• January 2017 marks a remarkable threefold increase in demand for London premium real estate among wealthy Russians. Following the Brexit referendum, Russian investors began researching the market and since last summer have been waiting for it to cool down.
  • Once the British government’s plans to leave the EU took shape and were officially announced at the 2017 Davos Forum, the delayed demand returned in full, encouraged by the fact that the pound had lost about 40 percent of its value to the ruble.
  • The highest number of requests are about apartments priced at 1-3 million pounds, but the demand for expensive homes (worth up to 20 million pounds) has spiked as well. Among the most popular London neighborhoods among Russian buyers are: Kensington, Belgravia, Chelsea, Westminster, Hyde Park, Notting Hill, and Mayfair.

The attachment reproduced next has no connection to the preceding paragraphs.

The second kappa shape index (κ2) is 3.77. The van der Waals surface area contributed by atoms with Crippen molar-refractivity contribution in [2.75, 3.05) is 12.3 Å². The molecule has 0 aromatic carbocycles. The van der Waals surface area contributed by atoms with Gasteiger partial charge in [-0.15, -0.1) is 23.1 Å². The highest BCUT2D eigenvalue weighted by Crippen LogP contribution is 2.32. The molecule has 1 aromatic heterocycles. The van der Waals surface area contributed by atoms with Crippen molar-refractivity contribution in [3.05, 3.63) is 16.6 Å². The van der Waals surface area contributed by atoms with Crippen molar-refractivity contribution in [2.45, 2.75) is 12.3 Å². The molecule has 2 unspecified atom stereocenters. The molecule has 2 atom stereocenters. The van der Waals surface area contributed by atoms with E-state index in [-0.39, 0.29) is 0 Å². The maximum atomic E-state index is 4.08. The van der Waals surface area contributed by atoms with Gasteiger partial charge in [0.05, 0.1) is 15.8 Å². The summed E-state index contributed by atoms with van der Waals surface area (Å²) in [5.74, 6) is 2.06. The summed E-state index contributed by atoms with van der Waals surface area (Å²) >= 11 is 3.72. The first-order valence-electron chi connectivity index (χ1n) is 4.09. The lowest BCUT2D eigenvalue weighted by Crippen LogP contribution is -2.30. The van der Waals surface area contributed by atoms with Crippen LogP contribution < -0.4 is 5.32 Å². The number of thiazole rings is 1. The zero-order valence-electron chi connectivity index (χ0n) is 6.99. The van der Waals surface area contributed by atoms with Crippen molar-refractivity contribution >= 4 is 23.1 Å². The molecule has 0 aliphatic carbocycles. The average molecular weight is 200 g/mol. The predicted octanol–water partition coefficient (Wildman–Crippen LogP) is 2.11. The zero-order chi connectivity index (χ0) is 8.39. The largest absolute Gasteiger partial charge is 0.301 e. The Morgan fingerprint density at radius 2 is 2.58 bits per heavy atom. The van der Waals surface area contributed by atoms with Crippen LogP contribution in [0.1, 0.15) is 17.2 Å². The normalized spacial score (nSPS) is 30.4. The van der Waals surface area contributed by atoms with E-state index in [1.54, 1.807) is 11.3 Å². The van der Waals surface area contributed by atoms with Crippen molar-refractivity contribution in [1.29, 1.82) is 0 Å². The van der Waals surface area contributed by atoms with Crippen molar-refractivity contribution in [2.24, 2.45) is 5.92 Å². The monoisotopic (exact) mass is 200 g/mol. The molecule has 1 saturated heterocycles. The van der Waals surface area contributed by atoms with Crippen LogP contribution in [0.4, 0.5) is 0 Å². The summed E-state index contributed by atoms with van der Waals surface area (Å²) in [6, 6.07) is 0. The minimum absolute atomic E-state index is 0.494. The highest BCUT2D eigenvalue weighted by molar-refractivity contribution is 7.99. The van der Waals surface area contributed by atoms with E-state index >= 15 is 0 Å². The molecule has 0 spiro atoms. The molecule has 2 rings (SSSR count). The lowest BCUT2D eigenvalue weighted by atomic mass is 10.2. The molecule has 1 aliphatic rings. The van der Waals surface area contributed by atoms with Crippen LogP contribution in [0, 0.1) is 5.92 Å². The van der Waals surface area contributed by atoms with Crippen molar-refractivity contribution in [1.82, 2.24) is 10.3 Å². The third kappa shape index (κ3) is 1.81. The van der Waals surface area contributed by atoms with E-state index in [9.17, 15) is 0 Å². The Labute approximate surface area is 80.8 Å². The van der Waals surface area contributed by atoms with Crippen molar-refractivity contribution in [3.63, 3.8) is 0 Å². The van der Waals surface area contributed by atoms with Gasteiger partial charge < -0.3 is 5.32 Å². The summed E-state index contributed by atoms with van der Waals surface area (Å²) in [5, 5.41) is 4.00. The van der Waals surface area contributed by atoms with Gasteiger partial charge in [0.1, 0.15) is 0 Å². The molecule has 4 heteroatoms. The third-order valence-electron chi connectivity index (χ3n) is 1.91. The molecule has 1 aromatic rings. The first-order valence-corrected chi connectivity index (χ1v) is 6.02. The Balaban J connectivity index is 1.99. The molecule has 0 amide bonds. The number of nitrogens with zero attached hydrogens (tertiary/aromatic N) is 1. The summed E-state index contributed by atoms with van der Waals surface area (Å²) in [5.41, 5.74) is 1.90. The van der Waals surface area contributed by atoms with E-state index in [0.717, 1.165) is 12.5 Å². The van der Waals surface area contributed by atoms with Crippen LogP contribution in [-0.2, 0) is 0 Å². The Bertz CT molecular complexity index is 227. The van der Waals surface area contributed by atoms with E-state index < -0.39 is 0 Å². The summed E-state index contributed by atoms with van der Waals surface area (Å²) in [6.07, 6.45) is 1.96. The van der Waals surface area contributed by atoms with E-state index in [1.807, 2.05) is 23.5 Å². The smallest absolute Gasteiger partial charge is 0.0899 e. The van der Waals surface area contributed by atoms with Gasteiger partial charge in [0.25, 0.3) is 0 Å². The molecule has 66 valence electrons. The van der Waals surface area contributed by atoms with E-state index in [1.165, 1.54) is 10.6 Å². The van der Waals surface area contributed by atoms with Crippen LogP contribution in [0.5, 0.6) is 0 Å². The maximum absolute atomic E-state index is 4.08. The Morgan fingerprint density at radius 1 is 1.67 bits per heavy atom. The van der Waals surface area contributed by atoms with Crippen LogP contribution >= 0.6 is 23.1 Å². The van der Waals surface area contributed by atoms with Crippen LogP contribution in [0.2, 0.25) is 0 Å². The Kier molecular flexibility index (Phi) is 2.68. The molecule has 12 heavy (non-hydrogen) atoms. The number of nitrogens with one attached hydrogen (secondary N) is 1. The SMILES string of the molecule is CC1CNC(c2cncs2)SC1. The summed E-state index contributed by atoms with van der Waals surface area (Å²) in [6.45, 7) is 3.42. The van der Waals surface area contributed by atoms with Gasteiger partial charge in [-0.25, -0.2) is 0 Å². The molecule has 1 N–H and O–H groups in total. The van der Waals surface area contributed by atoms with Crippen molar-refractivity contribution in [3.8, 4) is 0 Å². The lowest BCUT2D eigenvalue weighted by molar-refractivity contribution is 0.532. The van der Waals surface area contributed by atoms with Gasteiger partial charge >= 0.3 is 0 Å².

• According to Forbes.ru, Russians are purchasing London real estate for personal use, for their children, and as a conservative investment.
  • Forbes.ru estimates that now is a good time for such an investment, as by 2020 real estate prices in London are projected to increase by 20 percent.

Forbes.ru, Возвращение олигархов: Лондон вновь начал интересовать россиян, Марина Кузьмина, 31 января 2017 г.

 

 Nathan Andrews helped compile this week's roundup.

According to the latest poll by Levada-center, 69 percent of Russians believe that price hike is currently the most acute problem in the country; 50 percent are concerned with poverty, 40 percent—with unemployment; 34 percent—with economic crisis, 28 percent—with corruption and bribery. Only 3 percent are troubled by the restrictions of the civil liberties.